Non-Action

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It’s hard to do, but much of the time, when facing crisis situations, we should put the tactical swagger aside and engage instead through the ancient Daoist (Taoist) concept of wuwei – non-doing or non-action.

Paradoxically, perhaps it’s better thought of as the “action of non-action.”

Too Zenny for you?

I hope not, because often the more we can do by “not doing,” the better…

From the defensive standpoint, this could mean having enough awareness of situation and circumstances and surroundings that we have an inkling something is “up;”

Say spying a pair of sketchy dudes further down the block that seem be paying you inordinate attention, or noticing that panhandler who seems to be “on something” at the entrance to the Safeway when you pulled into the lot; and then avoiding any issue by not dealing with it to begin with – turning around or crossing the street in the first case, or going through a separate entrance in the second.

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“What??” Some might bristle…but I have a RIGHT to walk in this world, to go down the street or into the store, unmolested and unintimidated!

And if anyone tries anything I will make them wish they hadn’t!

That’s fine and all, and going through life this way likely will mean a need for self defense skills. Too often, in training and in discussions, we seem to concentrate more on the Action part. Tactical thinking – and common sense – sometimes go out the window in the interest of a kind of tough-talking self-righteous mentality that is usually more insecurity than assertiveness.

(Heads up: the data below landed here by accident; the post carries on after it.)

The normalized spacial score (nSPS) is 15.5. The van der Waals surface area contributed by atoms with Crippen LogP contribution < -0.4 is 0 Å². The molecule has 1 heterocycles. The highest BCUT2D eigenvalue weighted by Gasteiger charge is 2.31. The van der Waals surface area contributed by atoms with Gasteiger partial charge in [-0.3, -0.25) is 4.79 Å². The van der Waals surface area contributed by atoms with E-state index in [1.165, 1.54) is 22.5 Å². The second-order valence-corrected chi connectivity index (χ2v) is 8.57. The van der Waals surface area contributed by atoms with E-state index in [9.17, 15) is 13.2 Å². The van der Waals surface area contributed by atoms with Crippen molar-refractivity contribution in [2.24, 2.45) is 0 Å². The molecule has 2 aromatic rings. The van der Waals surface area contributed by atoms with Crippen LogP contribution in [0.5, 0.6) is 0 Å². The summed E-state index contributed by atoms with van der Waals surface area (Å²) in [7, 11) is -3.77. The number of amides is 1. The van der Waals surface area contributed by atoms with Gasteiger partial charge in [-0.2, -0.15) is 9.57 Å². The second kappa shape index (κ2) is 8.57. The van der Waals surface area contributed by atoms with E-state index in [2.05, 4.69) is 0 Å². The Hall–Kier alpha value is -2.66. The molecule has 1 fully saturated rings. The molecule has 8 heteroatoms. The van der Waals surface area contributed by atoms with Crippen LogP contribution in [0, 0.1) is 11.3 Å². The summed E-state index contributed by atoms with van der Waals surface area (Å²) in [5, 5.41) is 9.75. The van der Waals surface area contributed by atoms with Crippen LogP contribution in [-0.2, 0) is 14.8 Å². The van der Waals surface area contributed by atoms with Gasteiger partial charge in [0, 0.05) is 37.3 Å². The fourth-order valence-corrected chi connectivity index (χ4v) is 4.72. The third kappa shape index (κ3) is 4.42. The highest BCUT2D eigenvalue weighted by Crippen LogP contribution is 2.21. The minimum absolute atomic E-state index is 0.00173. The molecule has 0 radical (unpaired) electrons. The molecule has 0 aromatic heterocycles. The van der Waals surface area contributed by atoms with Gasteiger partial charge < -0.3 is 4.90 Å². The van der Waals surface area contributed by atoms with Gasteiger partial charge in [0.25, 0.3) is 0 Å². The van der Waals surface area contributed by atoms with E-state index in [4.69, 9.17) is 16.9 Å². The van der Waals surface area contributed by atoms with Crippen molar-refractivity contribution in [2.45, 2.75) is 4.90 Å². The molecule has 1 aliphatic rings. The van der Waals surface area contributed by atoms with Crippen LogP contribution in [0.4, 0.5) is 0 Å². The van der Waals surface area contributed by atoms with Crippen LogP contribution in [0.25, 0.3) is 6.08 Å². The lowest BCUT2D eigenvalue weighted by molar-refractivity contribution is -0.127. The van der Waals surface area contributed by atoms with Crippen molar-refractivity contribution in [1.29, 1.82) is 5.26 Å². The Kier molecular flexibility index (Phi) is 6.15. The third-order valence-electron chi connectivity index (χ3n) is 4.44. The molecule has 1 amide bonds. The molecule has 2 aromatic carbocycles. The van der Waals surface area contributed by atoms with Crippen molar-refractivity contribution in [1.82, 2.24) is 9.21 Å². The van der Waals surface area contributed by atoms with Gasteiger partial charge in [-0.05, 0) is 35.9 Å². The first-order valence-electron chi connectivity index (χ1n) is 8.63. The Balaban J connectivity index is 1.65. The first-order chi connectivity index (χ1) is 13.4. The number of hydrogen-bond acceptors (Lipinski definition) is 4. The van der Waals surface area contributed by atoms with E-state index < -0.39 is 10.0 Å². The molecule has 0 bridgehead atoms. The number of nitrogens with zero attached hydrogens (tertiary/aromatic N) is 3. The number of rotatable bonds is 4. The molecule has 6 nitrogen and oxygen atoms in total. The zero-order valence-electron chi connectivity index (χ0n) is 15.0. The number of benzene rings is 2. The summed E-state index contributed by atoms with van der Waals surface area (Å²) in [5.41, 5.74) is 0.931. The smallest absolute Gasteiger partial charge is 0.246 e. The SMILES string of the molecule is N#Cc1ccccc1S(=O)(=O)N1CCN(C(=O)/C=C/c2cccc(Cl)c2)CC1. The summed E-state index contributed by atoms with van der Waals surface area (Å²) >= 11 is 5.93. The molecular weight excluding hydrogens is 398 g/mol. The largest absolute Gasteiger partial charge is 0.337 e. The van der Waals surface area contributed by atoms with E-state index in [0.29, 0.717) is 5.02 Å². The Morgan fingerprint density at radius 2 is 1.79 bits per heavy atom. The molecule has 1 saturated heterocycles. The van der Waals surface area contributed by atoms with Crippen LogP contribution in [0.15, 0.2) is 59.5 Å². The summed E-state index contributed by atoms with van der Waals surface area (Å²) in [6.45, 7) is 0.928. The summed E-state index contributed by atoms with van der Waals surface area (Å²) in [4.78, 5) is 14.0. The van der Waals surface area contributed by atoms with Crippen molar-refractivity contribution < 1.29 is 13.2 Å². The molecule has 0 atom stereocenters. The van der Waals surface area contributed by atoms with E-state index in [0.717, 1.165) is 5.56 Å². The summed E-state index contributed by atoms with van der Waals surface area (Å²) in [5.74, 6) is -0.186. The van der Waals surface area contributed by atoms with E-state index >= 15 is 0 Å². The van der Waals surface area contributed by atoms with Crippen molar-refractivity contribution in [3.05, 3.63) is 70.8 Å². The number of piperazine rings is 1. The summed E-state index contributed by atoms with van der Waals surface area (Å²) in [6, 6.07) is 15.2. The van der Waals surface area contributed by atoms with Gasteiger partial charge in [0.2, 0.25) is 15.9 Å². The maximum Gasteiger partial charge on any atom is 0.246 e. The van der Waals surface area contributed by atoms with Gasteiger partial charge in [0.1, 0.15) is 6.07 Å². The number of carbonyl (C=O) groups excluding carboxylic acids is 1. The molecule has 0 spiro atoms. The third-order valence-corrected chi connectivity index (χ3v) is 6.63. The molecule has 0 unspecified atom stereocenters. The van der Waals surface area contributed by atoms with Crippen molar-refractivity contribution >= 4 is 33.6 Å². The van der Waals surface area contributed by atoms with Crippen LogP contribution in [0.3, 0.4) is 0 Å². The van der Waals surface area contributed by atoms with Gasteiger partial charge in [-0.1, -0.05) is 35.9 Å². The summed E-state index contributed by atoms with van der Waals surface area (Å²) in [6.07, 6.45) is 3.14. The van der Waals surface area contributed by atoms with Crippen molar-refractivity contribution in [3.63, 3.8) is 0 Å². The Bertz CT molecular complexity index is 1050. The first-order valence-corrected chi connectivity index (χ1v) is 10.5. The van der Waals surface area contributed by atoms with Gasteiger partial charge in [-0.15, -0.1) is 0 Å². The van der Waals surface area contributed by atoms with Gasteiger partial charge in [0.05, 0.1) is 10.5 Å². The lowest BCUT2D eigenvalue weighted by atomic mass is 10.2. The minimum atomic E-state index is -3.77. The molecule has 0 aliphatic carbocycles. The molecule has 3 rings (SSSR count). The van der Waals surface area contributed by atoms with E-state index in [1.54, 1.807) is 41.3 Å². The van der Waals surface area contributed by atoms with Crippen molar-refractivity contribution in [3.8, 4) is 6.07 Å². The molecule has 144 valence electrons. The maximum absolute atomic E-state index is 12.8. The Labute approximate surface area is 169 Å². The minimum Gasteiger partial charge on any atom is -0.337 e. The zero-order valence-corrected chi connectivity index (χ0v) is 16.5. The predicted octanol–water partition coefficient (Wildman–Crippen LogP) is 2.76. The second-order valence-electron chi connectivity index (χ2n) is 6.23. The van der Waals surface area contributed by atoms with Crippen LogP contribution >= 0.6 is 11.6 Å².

In the cop world we derisively refer to it as the “contempt of cop” mentality:

“I am the PO-lice! I am the boss here. When I say jump you do it and anything less is Obstructing!”

This is bad practice, and a bad habit to get into. When you start to see these situations as some kind of proving ground, the creep in focus is complete, and you’ve missed the point altogether.

This is by no means “go along to get along.” It is not “hug-a-thug” nor is it conflict avoidance at all costs. It is simply choosing one’s battles, and between what should be let go, what we are willing to let go, and what we know we can’t let go.

Non-action requires confidence. In one’s own capabilities, so that there is no need to “prove” anything; and in our decision making, so that we can rest easy knowing that not acting was the right call.

It won’t always be, but then you won’t always know…

If you reasonably believe violence is imminent, you may – should – act.

If not, non-action is often the best course. Of course, not acting could include lots of action – observing facts and circumstances, paying attention to description, and to cues that might cause action to become necessary, “standing by to stand by” so to speak…

Minding your business while simultaneously minding the situation.

This takes composure and self-assurance, and a lack of the need to prove oneself.

 

 

 

 

 

 

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